Sisters are doing it for themselves at Subway Cinema’s 7th Old School Kung Fu Fest. Corey Yuen's Yes Madam takes this year's theme, “Wonder Women of the Martial Arts," to the next level. What’s better than a take-no-prisoners lady cop gunning for justice? TWO lady cops, fists a-blazing! Yes Madam kicked off Hong Kong’s ‘girls with guns’ genre, spawning six sequels in its In The Line Of Duty series alone.
The film features dream-team Michelle Yeoh and Cynthia Rothrock busting heads back to back in their breakout roles. Yeoh trained at the gym eight hours a day to be able do her own stunts; Rothrock, part of a professional martial arts team, so impressed film scouts they hired her on the spot and changed her character from male to female.
As with so many 80s international action thrillers, the heart of the problem is microfilm. In this case, microfilm containing the details of translucent-shirted Triad leader Mr. Tin’s extensive, unassailable crime ring. Tin's assassin murders an English businessman during a deal gone south. Before he can find the blackmail material, small-time thieves Aspirin and Strepsil break into the room posing as Room Service. They clean the place out, unwittingly taking the microfilm with them.
For something named Yes Madam, the film focuses too long on the antics of Aspirin, Strepsil, and partner-in-crime Panadol. Casting director/producer par excellence Tsui Hark (Zu Warriors of Magic Mountain, A Better Tomorrow) as Panadol mostly makes up for it, especially after a bonkers workshop-slapstick scene. The trio run afoul of the law, and Police Head Investigator Ng (Yeoh) realizes they’re the bait she needs to crack Tin’s case wide open.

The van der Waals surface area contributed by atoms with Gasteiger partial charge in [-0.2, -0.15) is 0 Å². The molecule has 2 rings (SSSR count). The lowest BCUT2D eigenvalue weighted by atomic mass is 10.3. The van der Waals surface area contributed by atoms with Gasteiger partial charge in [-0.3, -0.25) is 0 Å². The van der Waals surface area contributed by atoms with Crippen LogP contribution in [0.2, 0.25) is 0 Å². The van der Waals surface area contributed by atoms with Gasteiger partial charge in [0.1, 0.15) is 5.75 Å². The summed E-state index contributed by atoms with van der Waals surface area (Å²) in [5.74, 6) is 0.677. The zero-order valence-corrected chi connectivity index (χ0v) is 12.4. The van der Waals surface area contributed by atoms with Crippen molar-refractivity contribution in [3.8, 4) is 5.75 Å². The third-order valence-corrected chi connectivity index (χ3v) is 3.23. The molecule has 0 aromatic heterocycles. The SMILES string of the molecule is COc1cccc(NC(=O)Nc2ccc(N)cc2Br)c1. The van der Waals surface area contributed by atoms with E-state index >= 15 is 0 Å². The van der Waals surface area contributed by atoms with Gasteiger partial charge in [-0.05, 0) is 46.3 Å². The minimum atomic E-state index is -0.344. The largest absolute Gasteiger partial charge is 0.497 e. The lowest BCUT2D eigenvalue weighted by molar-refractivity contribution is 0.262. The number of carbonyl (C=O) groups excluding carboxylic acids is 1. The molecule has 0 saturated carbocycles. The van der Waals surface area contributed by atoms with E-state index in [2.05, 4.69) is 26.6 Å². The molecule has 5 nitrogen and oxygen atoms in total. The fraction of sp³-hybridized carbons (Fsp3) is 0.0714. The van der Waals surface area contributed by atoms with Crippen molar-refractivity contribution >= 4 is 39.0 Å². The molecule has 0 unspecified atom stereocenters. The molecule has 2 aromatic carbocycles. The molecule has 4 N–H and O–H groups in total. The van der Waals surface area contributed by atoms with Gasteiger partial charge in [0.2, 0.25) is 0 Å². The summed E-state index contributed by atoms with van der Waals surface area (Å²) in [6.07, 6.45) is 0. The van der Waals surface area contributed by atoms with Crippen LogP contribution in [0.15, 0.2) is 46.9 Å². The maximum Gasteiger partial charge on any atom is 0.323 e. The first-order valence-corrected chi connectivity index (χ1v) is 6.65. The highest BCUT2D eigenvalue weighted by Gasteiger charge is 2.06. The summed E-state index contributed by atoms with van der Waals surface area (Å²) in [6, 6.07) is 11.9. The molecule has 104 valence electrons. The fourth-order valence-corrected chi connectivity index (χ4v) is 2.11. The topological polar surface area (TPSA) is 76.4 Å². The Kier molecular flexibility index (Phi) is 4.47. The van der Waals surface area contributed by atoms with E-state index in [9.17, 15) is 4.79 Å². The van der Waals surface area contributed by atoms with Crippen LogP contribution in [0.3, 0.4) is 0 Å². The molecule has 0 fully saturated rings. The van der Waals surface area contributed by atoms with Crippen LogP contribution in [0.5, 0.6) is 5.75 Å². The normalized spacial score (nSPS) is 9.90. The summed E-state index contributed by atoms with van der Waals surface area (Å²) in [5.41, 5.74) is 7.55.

Rothrock plays detective Carrie Morris, in from Scotland Yard to investigate the businessman’s murder. She meets cute with HK police after a punk makes the mistake of taking her hostage at the airport – one ‘scorpion stinger’ and several roundhouse kicks later, he’s laid out and Morris and Ng are on the case. Ng’s calm matches Morris’ fire as they play good cop, bad cop with perps. Bumbling male coworkers chastise Morris that with her sharp attitude, she won't get married, but both policewomen are so blatantly superior and invested in their jobs it reads as promise more than threat.
From here on out it’s all pastel power-jumpsuits and ladies taking the law into their own hands, leading to the film’s jaw-dropping final fight scene. It’s a glass-smashing, kick-flipping, multi-level battle whose physical brutality and speed will leave you dumbfounded.